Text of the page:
It sure doesn’t seem like it right now, but the Michigan men’s basketball team will be an NCAA tournament team this year.
Although the team can’t seem to go 20 minutes without suffering an injury and its defense and effort – the two things everyone thought they could count on from this team – have suddenly become unreliable. The numbers don’t lie. Michigan, with seven Big Ten wins and 17 wins total, has done just about enough to be assured an invite. The Wolverines probably need just two more wins. And with games against free-falling Indiana and a probable matchup with a bottom-feeder in the first round of the Big Ten Tournament on the horizon, that shouldn’t be too much to ask. A win this week over Illinois or Ohio State isn’t even needed, though it would be great.
As I typed that last paragraph and read it over, I knew that it was supposed to make me feel better about the team. Sure, the Wolverines have been struggling, but they played great in January, and they will be rewarded for the season they’re having. They’ve waited so long to hear their name called on Selection Sunday, and it will finally happen.
I would feel that way if I thought this season marked the beginning. But that really just isn’t the case. Although I would never say this season is as good as it will get, next season and beyond is filled with huge question marks. And it makes these last few games all the more important.
Right now, Michigan’s top seven players – Daniel Horton, Graham Brown, Chris Hunter, Lester Abram, Dion Harris, Courtney Sims and Brent Petway – are seniors and juniors. As a group, they have spent three seasons in Ann Arbor and have been through it all: losing streaks, injuries, suspensions, winning streaks, an NIT Championship and next month, an NCAA appearance.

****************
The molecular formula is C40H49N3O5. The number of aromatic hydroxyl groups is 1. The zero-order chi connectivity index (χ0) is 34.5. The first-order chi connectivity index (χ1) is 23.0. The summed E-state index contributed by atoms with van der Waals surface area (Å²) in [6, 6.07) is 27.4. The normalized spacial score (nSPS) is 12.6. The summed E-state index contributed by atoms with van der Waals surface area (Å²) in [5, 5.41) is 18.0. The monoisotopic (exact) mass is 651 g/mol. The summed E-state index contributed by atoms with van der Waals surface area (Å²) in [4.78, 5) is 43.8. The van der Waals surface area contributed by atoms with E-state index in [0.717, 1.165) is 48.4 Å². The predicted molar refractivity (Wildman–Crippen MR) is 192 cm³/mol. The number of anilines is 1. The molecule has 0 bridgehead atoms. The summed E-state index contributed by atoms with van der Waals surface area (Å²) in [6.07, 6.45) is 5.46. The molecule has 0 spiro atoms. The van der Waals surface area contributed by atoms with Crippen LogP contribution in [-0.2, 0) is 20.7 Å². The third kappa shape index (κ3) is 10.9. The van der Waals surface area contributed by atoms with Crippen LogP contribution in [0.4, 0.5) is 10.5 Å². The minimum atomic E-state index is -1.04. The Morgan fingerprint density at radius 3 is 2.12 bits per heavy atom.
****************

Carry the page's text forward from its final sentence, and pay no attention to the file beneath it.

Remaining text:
The Wolverines don’t have an ideal mix of upperclassmen and underclassmen. The juniors and seniors are pretty much doing everything right now, with the freshmen and sophomore (Ron Coleman) coming off the bench and filling in for whomever is injured. So, with three players gone in a couple months and the other four out after next year, what exactly will this team look like after they’re gone?
I don’t know about you, but when I imagine Michigan without Horton’s leadership and clutch scoring, all I tend to think about is . well, last season. And with Brown and Hunter gone, can the team win if Sims is the same inconsistent player he has been his first three years? Michigan coach Tommy Amaker has recruited a good forward in next year’s class and a good guard for the following year, but really, who knows? Is it that hard to believe that the next four years will be a lot like the last four years (without the scandals)?
Of course, this happens all the time in college. The two best players on Illinois, Iowa and Michigan State are all seniors, and I’m sure fans at all three schools want to know who exactly will step in. But in the end, those fans probably aren’t too concerned, because those schools are used to having success. That’s not the case here.
Yes, the Wolverines have come a long way this year and the program has made a significant step in the right direction. But as the last five games have shown, there is still a long way to go.
These past few years, following Michigan basketball has been just as fun as it has been frustrating. Sure, when we finally reach Selection Sunday, it’ll feel a little silly to make a big deal about something that, in East Lansing and so many other places, everyone takes for granted. But in Ann Arbor, it will be a big deal.
I may mumble to myself, “It’s about damn time.” But then I’ll start counting down the minutes to that first-round game.
– Sharad Mattu can be reached at email@example.com.